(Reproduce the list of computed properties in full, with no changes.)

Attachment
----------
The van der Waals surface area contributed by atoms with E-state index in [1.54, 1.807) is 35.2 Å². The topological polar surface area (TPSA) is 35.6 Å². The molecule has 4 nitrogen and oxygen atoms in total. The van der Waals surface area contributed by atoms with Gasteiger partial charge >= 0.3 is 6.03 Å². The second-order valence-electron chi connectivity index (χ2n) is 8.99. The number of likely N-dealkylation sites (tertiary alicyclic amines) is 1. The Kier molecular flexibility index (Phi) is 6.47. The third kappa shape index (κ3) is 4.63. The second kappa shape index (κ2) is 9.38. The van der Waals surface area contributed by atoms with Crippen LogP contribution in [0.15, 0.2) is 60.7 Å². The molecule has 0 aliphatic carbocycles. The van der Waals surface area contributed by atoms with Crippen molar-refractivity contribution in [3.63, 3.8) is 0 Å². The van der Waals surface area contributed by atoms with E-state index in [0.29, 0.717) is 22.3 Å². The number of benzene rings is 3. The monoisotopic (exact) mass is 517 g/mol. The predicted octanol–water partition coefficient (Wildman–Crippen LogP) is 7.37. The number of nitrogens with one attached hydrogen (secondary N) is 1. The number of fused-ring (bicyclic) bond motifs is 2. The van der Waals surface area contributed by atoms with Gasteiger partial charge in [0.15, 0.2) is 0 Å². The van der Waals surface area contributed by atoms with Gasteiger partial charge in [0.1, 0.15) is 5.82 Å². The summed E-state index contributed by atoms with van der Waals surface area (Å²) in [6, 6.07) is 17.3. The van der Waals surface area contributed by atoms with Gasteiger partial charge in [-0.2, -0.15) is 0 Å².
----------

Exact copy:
The van der Waals surface area contributed by atoms with E-state index in [1.54, 1.807) is 35.2 Å². The topological polar surface area (TPSA) is 35.6 Å². The molecule has 4 nitrogen and oxygen atoms in total. The van der Waals surface area contributed by atoms with Gasteiger partial charge >= 0.3 is 6.03 Å². The second-order valence-electron chi connectivity index (χ2n) is 8.99. The number of likely N-dealkylation sites (tertiary alicyclic amines) is 1. The Kier molecular flexibility index (Phi) is 6.47. The third kappa shape index (κ3) is 4.63. The second kappa shape index (κ2) is 9.38. The van der Waals surface area contributed by atoms with Crippen LogP contribution in [0.15, 0.2) is 60.7 Å². The molecule has 0 aliphatic carbocycles. The van der Waals surface area contributed by atoms with Crippen molar-refractivity contribution in [3.63, 3.8) is 0 Å². The van der Waals surface area contributed by atoms with E-state index in [0.29, 0.717) is 22.3 Å². The number of benzene rings is 3. The monoisotopic (exact) mass is 517 g/mol. The predicted octanol–water partition coefficient (Wildman–Crippen LogP) is 7.37. The number of nitrogens with one attached hydrogen (secondary N) is 1. The number of fused-ring (bicyclic) bond motifs is 2. The van der Waals surface area contributed by atoms with Gasteiger partial charge in [0.15, 0.2) is 0 Å². The van der Waals surface area contributed by atoms with Gasteiger partial charge in [0.1, 0.15) is 5.82 Å². The summed E-state index contributed by atoms with van der Waals surface area (Å²) in [6, 6.07) is 17.3. The van der Waals surface area contributed by atoms with Gasteiger partial charge in [-0.2, -0.15) is 0 Å².